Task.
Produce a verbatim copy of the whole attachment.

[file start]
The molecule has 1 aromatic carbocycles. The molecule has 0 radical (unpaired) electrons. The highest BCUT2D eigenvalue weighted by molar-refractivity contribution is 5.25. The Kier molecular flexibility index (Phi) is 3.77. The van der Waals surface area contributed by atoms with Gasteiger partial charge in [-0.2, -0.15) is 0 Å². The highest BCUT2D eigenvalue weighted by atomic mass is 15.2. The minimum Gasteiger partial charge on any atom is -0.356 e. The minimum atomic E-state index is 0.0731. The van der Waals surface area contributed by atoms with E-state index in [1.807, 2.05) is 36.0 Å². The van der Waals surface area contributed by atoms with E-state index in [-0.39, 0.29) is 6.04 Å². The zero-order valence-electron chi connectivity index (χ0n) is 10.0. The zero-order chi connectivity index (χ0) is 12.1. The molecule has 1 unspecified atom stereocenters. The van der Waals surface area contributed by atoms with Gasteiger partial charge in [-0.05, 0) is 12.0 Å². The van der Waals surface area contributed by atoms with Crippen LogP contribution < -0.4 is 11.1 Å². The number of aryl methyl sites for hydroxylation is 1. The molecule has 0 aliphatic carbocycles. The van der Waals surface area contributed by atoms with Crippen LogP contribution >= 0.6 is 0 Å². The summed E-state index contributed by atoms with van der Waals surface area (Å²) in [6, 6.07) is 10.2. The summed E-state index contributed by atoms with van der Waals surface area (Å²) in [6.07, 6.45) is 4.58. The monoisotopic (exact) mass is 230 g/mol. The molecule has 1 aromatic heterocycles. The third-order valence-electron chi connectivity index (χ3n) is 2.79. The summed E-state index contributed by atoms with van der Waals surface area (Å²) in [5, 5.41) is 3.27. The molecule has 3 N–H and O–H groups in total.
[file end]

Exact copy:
The molecule has 1 aromatic carbocycles. The molecule has 0 radical (unpaired) electrons. The highest BCUT2D eigenvalue weighted by molar-refractivity contribution is 5.25. The Kier molecular flexibility index (Phi) is 3.77. The van der Waals surface area contributed by atoms with Gasteiger partial charge in [-0.2, -0.15) is 0 Å². The highest BCUT2D eigenvalue weighted by atomic mass is 15.2. The minimum Gasteiger partial charge on any atom is -0.356 e. The minimum atomic E-state index is 0.0731. The van der Waals surface area contributed by atoms with E-state index in [1.807, 2.05) is 36.0 Å². The van der Waals surface area contributed by atoms with E-state index in [-0.39, 0.29) is 6.04 Å². The zero-order valence-electron chi connectivity index (χ0n) is 10.0. The zero-order chi connectivity index (χ0) is 12.1. The molecule has 1 unspecified atom stereocenters. The van der Waals surface area contributed by atoms with Gasteiger partial charge in [-0.05, 0) is 12.0 Å². The van der Waals surface area contributed by atoms with Crippen LogP contribution < -0.4 is 11.1 Å². The number of aryl methyl sites for hydroxylation is 1. The molecule has 0 aliphatic carbocycles. The van der Waals surface area contributed by atoms with Crippen LogP contribution >= 0.6 is 0 Å². The summed E-state index contributed by atoms with van der Waals surface area (Å²) in [6, 6.07) is 10.2. The summed E-state index contributed by atoms with van der Waals surface area (Å²) in [6.07, 6.45) is 4.58. The monoisotopic (exact) mass is 230 g/mol. The molecule has 1 aromatic heterocycles. The third-order valence-electron chi connectivity index (χ3n) is 2.79. The summed E-state index contributed by atoms with van der Waals surface area (Å²) in [5, 5.41) is 3.27. The molecule has 3 N–H and O–H groups in total.